ATONEMENT is as close to perfection as mere mortals can aspire to. This translation to the screen of the Booker Prize-winning novel by Ian McEwan flawlessly captures the complex and powerful play of emotions that propel the story while annotating it with a visual component that amplifies rather than distracts.
The plot hinges on what happens when, on the hottest day of an English summer at the stately Tallis castle, 13-year-old Briony Tallis, views private scenes of an adult world and lacks the capacity to absorb what has transpired. Those scenes play out between her snobbish and selfish older sister, Cecelia (Keira Knightly) and Robbie (James McAvoy), the easygoing and effortlessly charming son of the family housekeeper, sent to Cambridge with their money, and who through his own pluck and merit, is on the verge of a future that is so bright it almost blinds the mind’s eye. What Briony sees is beyond her ken, and, coupled with a sense of betrayal fueled by her crush on Robbie and the childish incapacity to understand the consequences of her actions, she tells a lie that will eventually ruin all their lives. The tragedy of the story is not World War II, nor the estrangement of the sisters, but rather Briony’s eventual realization not just of what she has done, but that there is nothing that she can do make it right. No apology can compensate for the suffering she has caused, no action can undo the bitterness of the lives, hers included, irrevocably blighted by one impetuous action.
The script by Christopher Hampton remains faithful to the novel, but it is the caliber of the performances coupled with preternaturally sensitive and intelligent direction by Joe Wright that pierces the heart and then makes it unexpectedly ache for all three. It is the insistent, unsentimental compassion that it evokes for Briony (Romola Garai as the adult Briony) that conspires to irresistibly that makes this such an startling, emotionally charged experience that forces the audience to contend with nothing less than the nature of justice itself in this imperfect universe.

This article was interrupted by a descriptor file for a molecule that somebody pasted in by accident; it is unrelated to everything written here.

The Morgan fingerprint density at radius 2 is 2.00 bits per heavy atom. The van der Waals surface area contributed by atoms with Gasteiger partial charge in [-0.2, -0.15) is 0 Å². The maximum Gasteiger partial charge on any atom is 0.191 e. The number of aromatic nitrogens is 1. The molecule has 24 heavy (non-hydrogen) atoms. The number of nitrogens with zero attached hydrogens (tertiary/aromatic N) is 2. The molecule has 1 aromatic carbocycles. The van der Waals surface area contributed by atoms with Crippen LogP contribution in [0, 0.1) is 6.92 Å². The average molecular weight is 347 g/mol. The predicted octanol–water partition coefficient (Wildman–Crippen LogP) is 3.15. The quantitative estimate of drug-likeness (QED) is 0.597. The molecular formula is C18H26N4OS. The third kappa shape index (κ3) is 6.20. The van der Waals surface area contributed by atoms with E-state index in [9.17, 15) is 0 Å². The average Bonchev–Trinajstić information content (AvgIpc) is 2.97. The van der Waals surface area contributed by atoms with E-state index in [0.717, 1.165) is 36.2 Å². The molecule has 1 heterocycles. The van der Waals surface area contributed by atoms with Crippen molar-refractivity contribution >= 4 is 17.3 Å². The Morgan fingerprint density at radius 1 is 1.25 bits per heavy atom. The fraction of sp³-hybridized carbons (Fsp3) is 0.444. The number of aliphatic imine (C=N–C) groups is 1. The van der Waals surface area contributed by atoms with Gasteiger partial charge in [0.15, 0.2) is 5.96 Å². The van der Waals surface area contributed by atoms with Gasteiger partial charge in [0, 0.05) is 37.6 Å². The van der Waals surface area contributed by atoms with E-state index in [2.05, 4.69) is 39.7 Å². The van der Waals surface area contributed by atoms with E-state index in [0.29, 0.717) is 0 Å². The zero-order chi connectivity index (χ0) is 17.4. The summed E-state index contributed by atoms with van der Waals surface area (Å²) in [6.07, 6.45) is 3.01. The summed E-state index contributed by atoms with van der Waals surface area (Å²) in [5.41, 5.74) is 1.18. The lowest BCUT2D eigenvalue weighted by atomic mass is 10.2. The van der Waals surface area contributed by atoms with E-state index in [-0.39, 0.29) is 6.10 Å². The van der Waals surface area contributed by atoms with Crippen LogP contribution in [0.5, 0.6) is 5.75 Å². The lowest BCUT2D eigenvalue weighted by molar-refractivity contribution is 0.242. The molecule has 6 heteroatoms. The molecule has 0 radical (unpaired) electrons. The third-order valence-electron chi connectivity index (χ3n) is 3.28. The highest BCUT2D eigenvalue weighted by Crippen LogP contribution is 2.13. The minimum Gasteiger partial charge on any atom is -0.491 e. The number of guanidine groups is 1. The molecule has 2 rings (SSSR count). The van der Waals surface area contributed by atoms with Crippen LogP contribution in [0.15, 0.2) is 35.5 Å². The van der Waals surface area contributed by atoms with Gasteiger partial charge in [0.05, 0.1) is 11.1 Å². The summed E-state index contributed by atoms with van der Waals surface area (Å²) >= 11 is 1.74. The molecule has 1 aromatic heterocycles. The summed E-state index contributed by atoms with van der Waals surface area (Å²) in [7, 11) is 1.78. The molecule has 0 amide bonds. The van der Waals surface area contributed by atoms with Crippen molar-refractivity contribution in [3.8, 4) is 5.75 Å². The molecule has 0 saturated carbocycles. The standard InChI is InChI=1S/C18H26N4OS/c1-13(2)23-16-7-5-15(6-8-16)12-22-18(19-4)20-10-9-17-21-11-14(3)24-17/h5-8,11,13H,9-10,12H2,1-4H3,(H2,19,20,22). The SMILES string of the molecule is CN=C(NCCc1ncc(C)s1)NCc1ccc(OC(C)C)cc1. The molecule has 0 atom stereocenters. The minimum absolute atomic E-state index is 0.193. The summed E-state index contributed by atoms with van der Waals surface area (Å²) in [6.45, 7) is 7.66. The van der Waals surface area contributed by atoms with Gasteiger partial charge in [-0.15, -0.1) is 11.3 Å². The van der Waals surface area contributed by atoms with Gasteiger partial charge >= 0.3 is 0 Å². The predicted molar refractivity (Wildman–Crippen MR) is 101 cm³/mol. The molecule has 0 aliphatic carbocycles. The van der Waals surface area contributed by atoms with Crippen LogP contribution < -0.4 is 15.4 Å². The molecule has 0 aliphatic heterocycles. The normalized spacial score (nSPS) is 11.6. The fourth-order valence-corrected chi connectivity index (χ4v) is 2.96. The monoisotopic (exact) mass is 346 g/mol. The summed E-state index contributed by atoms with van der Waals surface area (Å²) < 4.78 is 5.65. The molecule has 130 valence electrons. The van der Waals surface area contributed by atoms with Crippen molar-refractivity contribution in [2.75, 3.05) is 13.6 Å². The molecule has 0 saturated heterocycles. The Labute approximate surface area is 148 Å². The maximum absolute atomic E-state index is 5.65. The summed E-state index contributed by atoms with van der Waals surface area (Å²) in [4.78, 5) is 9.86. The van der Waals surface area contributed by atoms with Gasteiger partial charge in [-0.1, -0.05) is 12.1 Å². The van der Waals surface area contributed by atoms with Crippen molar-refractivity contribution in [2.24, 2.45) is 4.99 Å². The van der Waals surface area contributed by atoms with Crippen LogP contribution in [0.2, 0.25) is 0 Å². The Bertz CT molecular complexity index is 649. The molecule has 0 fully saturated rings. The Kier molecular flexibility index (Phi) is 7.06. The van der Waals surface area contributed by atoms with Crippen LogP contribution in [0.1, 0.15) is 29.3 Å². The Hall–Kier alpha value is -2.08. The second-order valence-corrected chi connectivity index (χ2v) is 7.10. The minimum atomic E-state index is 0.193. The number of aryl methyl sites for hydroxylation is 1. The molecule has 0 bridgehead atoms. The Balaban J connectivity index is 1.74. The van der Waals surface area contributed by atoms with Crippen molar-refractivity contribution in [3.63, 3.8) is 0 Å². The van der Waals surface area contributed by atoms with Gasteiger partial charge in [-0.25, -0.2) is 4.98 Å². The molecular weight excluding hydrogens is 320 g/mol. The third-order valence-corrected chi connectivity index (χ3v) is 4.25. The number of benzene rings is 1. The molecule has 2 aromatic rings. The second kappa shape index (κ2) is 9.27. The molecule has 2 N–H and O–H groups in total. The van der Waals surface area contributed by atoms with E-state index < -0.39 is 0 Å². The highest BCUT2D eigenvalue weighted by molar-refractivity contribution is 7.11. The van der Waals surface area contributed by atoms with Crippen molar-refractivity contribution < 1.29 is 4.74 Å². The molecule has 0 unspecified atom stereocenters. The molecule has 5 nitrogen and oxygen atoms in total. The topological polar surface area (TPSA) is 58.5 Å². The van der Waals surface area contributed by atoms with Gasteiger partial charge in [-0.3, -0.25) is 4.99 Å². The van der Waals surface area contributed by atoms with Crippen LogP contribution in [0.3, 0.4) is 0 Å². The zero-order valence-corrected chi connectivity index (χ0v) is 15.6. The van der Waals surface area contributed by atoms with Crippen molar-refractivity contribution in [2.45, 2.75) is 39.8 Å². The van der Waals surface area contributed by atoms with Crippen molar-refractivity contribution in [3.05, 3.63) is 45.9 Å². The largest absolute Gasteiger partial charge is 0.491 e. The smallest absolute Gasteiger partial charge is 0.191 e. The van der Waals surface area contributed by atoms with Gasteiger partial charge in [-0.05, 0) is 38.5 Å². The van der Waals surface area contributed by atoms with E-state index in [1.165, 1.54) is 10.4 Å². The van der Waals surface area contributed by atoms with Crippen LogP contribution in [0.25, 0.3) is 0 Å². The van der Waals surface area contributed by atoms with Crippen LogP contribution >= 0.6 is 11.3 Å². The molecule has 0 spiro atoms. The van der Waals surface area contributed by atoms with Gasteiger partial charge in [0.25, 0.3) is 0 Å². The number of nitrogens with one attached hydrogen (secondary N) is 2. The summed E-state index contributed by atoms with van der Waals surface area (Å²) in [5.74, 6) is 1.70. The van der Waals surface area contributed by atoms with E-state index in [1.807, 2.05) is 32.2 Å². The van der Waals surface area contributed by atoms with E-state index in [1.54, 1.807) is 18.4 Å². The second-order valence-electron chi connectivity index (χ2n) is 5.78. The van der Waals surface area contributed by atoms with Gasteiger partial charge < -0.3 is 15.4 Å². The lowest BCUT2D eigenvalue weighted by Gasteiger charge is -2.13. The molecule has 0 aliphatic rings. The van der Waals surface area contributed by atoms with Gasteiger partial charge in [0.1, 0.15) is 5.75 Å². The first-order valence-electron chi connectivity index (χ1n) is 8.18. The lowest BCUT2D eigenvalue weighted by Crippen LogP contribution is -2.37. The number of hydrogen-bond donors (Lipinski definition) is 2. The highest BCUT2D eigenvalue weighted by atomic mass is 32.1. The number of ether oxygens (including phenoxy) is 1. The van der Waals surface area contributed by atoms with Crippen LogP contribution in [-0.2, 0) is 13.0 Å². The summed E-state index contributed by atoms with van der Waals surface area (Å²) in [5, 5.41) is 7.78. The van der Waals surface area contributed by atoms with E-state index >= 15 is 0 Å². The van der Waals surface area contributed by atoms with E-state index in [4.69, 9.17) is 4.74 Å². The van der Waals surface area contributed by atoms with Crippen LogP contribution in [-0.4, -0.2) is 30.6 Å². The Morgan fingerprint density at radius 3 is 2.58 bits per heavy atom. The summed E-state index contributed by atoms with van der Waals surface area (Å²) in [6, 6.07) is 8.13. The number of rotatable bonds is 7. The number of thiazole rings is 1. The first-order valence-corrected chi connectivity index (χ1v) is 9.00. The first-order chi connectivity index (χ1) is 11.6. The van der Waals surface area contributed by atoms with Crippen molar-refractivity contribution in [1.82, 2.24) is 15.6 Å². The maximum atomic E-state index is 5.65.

Garai is stoic with a palpable undercurrent of desperation. Knightly is brittle and passionate, carrying throughout the film the same sense of discomfort with the disorder that the distinctly un-upper crust savagery of her emotions has wrought, from the longing for the housekeeper’s son during the indolent summer, to the avenging angel she becomes when he is wronged. McAvoy is the stuff that romantic dreams are made on. A slave to the woman he loves, but not her fool, buoyed by an optimism that is reflected in the way he walks, the sly mischief of an inopportune love note, and the open smile that sums up his sense of joyful contentment with what the world offers. It’s that smile that later becomes a heart-rending shadow of itself, as he clings to Cecelia’s promise to wait for him to return from the war, and a life that will never be what it could have been.
This a sumptuously realized work, from the elegance of a country estate, to breathtaking tracking shots over the French beach where the Allied retreat is being staged, the sense of futility of a evil of the Axis powers and that of Robbie’s fragmented life becoming each a metaphor for the other. But there is more than mere dazzle at work. There is a brilliant use of almost subliminal sound cues to explore the otherwise invisible inner life of these characters. The tapping of typewriter keys becomes part of the musical score. The buzzing of a fly summing up the frustration of a hot day and ill-tempered companions as it also draws Briony to a window where she sees, but does not hear, Robbie and Cecilia having a vigorous conversation that ends with Cecelia stripping to her underclothes and leaping into the water. Visual cues are just as strong, adding to the sense of chance that leads to disaster, with Cecilia’s hairpin sparkling innocently on a carpet, all but pointing to the library door, which Briony enters at precisely the wrong moment. Each of these moments revisted from another point of view, from another reality, and the difference, child and adult, is so deftly realized that each is a shock to the system and equally true for the character doing the viewing.
ATONEMENT is a film about flawed characters, but no villains except a class system that ends up betraying them all. Haunting, visceral, and beautiful, it is as challenging as it is indelible, as beautiful as it is maddening.